The purpose of bleaching is to help preserve the broccoli when it's frozen. All vegetables contain enzymes and bacteria that can change the color, texture and flavor of vegetables and make them unappetizing after freezing. Bleaching kills bacteria and inhibits enzymes, which allows broccoli to retain its original properties and delicious taste once frozen
Step 4. Cool the broccoli pieces for three minutes
Once the broccoli has been boiled for three minutes, drain it in a colander or sieve. Then, after the hot water has drained and there is no risk of scalding, immediately throw the pieces into the bowl of water and ice cubes. Allow them to soak up the ice water for approximately three minutes, stirring occasionally to ensure all pieces are in contact with the ice water.
Cold water is used to stop the broccoli from cooking. Vegetables are boiled for bleaching and not to be cooked - if the broccoli continues to cook, it will become soft and unappetizing. If placed directly in the freezer after boiling, the broccoli will not cool down as quickly as when it comes into direct contact with ice cold water, so this last option is the best choice for our purposes
Step 5. Drain and dry
After the broccoli has been immersed in ice water for three minutes (they should be as cold as the water), pour it into a colander and let it rest quickly. While this occurs, stir the drainer to help drain all the water. After a minute or two, press down on a clean cloth or paper towel to remove any excess water.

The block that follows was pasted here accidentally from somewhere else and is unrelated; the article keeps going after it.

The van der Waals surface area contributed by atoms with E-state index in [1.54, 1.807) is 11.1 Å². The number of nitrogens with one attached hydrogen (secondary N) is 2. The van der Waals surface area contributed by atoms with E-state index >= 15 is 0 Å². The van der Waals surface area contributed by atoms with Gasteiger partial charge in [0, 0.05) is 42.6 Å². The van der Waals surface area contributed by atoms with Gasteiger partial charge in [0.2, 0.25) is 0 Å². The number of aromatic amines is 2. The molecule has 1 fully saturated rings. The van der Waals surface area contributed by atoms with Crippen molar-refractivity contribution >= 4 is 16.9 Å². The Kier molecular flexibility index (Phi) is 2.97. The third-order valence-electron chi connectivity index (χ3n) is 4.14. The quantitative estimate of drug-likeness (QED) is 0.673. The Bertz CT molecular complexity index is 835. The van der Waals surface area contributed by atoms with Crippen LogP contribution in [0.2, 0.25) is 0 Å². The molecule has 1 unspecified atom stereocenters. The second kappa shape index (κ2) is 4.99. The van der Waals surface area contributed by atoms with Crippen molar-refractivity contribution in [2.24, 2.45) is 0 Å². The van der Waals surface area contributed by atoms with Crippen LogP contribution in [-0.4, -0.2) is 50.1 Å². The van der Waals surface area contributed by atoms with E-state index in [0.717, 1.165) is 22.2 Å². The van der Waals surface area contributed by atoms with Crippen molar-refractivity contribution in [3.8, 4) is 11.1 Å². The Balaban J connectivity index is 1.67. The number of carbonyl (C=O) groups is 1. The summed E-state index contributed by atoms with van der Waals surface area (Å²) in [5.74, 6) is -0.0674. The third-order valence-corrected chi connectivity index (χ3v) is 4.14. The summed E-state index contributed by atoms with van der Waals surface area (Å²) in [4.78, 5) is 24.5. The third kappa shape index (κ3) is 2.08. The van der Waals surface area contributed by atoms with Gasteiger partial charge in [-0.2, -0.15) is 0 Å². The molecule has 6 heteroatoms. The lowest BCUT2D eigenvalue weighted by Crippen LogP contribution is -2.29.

Step 6. Store in a sealed plastic bag in the freezer
Transfer the broccoli pieces to an airtight plastic bag and attach a tag with the bleaching date. Remove excess air from the bag, close it and place it in the freezer. Ready! Once frozen, you can keep the vegetables for up to a year.
- In order for frozen broccoli to have maximum durability, avoid “frost-free” freezers, as these have above-zero temperature cycles to melt the ice in the compartment, which can reduce the durability of the broccoli.
- Apparatuses suitable for sealing vacuum packages are great options for freezing vegetables. By removing all the air from the bag or container that the broccoli is stored in, the shelf life of the food can increase and the vegetable can be even fresher than if it were frozen with standard methods. However, these devices usually cost more than R$ 200.00.
- For many recipes (especially breads and pies), there is no need to defrost the vegetables before cooking, as the food can release moisture and interfere with the final result. As for recipes that call for thawed broccoli, all you have to do is soak the vegetables in room temperature water for a few minutes and you're done.